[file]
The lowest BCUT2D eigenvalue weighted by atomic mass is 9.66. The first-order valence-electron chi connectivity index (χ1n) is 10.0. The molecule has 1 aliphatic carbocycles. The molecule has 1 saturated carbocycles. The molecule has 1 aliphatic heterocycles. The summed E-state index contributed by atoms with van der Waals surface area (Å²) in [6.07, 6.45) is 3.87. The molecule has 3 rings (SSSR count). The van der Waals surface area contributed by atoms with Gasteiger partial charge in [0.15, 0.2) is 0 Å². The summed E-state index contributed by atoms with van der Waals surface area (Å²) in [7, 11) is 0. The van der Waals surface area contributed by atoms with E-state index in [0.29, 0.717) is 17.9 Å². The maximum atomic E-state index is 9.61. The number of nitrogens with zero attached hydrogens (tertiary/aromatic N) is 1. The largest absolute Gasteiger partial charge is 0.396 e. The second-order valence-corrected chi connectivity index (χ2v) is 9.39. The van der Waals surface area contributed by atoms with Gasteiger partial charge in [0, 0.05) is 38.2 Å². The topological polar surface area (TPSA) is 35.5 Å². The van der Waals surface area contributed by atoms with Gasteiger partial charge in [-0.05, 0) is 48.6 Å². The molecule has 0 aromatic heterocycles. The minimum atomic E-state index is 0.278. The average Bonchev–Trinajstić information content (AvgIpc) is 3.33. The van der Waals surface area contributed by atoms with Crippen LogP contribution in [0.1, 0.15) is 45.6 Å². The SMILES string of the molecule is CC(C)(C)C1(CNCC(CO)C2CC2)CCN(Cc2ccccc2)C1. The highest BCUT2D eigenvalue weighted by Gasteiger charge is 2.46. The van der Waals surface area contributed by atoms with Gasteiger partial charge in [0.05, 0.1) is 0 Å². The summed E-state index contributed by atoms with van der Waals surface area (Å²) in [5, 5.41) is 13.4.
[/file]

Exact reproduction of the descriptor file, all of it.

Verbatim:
The lowest BCUT2D eigenvalue weighted by atomic mass is 9.66. The first-order valence-electron chi connectivity index (χ1n) is 10.0. The molecule has 1 aliphatic carbocycles. The molecule has 1 saturated carbocycles. The molecule has 1 aliphatic heterocycles. The summed E-state index contributed by atoms with van der Waals surface area (Å²) in [6.07, 6.45) is 3.87. The molecule has 3 rings (SSSR count). The van der Waals surface area contributed by atoms with Gasteiger partial charge in [0.15, 0.2) is 0 Å². The summed E-state index contributed by atoms with van der Waals surface area (Å²) in [7, 11) is 0. The van der Waals surface area contributed by atoms with E-state index in [0.29, 0.717) is 17.9 Å². The maximum atomic E-state index is 9.61. The number of nitrogens with zero attached hydrogens (tertiary/aromatic N) is 1. The largest absolute Gasteiger partial charge is 0.396 e. The second-order valence-corrected chi connectivity index (χ2v) is 9.39. The van der Waals surface area contributed by atoms with Gasteiger partial charge in [0, 0.05) is 38.2 Å². The topological polar surface area (TPSA) is 35.5 Å². The van der Waals surface area contributed by atoms with Gasteiger partial charge in [-0.05, 0) is 48.6 Å². The molecule has 0 aromatic heterocycles. The minimum atomic E-state index is 0.278. The average Bonchev–Trinajstić information content (AvgIpc) is 3.33. The van der Waals surface area contributed by atoms with Crippen LogP contribution in [0.1, 0.15) is 45.6 Å². The SMILES string of the molecule is CC(C)(C)C1(CNCC(CO)C2CC2)CCN(Cc2ccccc2)C1. The highest BCUT2D eigenvalue weighted by Gasteiger charge is 2.46. The van der Waals surface area contributed by atoms with Gasteiger partial charge in [0.05, 0.1) is 0 Å². The summed E-state index contributed by atoms with van der Waals surface area (Å²) in [5, 5.41) is 13.4.